Do you want to eat vegan from tomorrow, start intermittent fasting and track everything down to the individual calories with your smartphone? Stop for a moment and take a deep breath. Start with one thing first before you overwhelm yourself. Limit yourself to a single goal for each area of ​​life such as personality, body or professional life and pursue it in the long term.

# 3 Have realistic expectations

We live in a world in which a lot seems to be achieved quickly. A new outfit lands in the shopping cart with one click and there are numerous tutorials that should turn us into “experts” in 15 minutes. Remember, fundamental changes don't happen overnight. In order to develop new habits, you need to be patient.

Body-related goals, such as muscle building or shaping, also take time and go hand in hand with a lifestyle change. Your body has to adapt slowly. So don't stress yourself too much and enjoy the process.

# 4 self-acceptance

Accept yourself for who you are, with all your weaknesses and strengths. Because that's exactly what makes you so unique! Loving yourself does not mean that you cannot work on yourself, but that you are at peace with yourself. Those who love themselves have recognized their own worth and therefore only do the best for themselves.

Do you want to do something for your body and your fitness? Excellent! Do your training because it is good for you, is fun and makes you feel better. Not because you have to conform to a particular ideal. Replace the word “must” with “want” and ask yourself what you really want.

Our reading tip: Do you want to find out more about self-love? Then read our article Self-love: How to love yourself more.

# 5 Take some time out

Constant self-optimization and tracking can be exhausting. Nobody can be permanently focused on performance. A balance between exertion and recovery is essential for your mental and physical wellbeing. It is not for nothing that your body builds up the muscles in the recovery phase. Or your creativity increases when you take time out from a project and thus develop a new perspective. If you are balanced and well recovered, you have all the more power to pursue your goals. Balance is key!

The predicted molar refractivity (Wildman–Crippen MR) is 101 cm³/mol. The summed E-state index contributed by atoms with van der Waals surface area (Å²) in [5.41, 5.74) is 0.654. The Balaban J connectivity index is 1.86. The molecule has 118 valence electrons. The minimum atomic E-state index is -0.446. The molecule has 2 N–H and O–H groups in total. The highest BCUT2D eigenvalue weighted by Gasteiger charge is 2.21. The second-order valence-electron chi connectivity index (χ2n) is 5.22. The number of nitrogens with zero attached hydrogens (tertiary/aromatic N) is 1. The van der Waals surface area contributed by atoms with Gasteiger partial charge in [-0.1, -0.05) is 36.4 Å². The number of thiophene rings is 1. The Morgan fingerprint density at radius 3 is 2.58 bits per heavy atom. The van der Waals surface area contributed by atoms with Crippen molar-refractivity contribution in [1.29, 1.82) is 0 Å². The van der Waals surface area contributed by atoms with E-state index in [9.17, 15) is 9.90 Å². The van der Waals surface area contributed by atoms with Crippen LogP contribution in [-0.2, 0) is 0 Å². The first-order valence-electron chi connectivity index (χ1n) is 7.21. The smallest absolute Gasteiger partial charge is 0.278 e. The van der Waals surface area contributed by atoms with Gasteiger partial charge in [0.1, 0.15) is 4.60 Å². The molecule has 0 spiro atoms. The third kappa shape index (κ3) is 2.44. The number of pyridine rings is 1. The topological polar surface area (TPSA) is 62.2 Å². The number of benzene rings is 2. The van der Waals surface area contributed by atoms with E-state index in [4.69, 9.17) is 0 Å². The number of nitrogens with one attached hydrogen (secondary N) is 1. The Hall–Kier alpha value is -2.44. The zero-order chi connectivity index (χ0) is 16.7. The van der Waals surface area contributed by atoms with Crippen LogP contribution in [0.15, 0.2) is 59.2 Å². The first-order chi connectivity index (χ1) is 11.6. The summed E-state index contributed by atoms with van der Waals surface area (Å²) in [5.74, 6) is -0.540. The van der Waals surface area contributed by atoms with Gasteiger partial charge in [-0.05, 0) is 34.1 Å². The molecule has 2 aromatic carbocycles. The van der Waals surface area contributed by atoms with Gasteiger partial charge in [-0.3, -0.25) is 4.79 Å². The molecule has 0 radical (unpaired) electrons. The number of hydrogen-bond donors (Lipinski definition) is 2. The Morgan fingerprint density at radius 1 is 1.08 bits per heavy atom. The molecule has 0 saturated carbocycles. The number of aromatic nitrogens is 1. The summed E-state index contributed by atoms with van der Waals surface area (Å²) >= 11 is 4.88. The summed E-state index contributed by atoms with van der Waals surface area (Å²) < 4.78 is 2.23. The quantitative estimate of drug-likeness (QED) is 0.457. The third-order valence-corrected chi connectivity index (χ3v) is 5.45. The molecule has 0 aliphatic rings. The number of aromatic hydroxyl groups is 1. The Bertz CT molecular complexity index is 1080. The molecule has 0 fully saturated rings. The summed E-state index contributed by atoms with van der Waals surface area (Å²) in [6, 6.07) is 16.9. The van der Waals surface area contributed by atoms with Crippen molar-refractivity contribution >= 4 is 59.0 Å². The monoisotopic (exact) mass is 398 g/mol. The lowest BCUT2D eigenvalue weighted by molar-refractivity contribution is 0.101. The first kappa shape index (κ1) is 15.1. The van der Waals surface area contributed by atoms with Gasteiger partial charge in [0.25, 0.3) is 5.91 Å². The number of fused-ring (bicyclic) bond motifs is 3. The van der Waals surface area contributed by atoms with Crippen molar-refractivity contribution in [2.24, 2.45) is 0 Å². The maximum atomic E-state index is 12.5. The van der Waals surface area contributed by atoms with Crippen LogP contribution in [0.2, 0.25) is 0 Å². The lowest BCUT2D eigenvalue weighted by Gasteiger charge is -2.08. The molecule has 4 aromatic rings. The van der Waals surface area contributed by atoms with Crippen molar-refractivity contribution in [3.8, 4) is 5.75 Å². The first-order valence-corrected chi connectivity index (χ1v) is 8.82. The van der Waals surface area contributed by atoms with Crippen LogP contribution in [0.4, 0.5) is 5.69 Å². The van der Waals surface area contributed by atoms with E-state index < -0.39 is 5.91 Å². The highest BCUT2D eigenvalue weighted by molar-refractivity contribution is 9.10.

Our tip: In order to ensure a good balance not only on the outside but also on the inside, treat yourself to a little break with a cup of organic tea. The natural ingredients give a pleasant feeling and bring some relaxation into your stressful everyday life.

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# 6 Don't constantly compare yourself to others

Social media bombard us with perfect images every day. Visual stimuli have a great influence on us and that without us always being aware of it. Although we know that the photos do not always correspond 100 percent to reality, we cannot actively prevent ourselves from being compared with them every time.

Ask yourself what the best version of yourself is. Measure your success against your own changes. Perhaps you have become stronger with an exercise in the meantime, have more stamina or you have learned a new skill.

Our reading tip: You can find more reasons for a little off-time in our article Digital Detox - 12 Tips for an Analogue Life.

# 7 Think outside the box

The trend towards self-optimization is all about the self. There is nothing wrong with wanting to work on yourself. After all, you are the main character in your life. But sometimes a change of perspective can help you see the big picture and not let the little things of everyday life drive you crazy.

Instead of asking, “What can I do for myself?” You can think about what you could do for others. Helping another person or doing something good can make yourself a little happier as well.

# 8 Nobody is perfect

This sentence is as simple as it is true. Everything must and cannot always be perfect. 95 percent can be absolutely sufficient and often make you much more satisfied than trying to somehow make even more possible.

If your pursuit of improvement is pressuring you, limiting you, or constantly causing you guilty conscience once you've been "undisciplined," reconsider whether you are not taking self-optimization too seriously. Because it may get you better at one thing, but you may not be the best version you can be.


  • Self-optimization is a continuous process of self-improvement that aims to take personal traits and skills to the next level.
  • Self-optimization promotes your development and can help you to increase your performance, master new challenges and be more satisfied.
  • The boundaries between meaningful further development and compulsive self-measurement are sometimes blurred.
  • Find your own balance by setting goals that make sense to you personally and are realistic. Take your time and enjoy the process.
  • Don't do too much at once and don't put yourself under pressure.
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  • 1https://www.duden.de/rechtschreibung/Selbstoptimierung↩

  • 2https://www.bpb.de/gesellschaft/umwelt/bioethik/311818/selbstoptimierung↩

  • 3Myers, David G. (2005): Psychologie, Heidelberg: Springer 2005.↩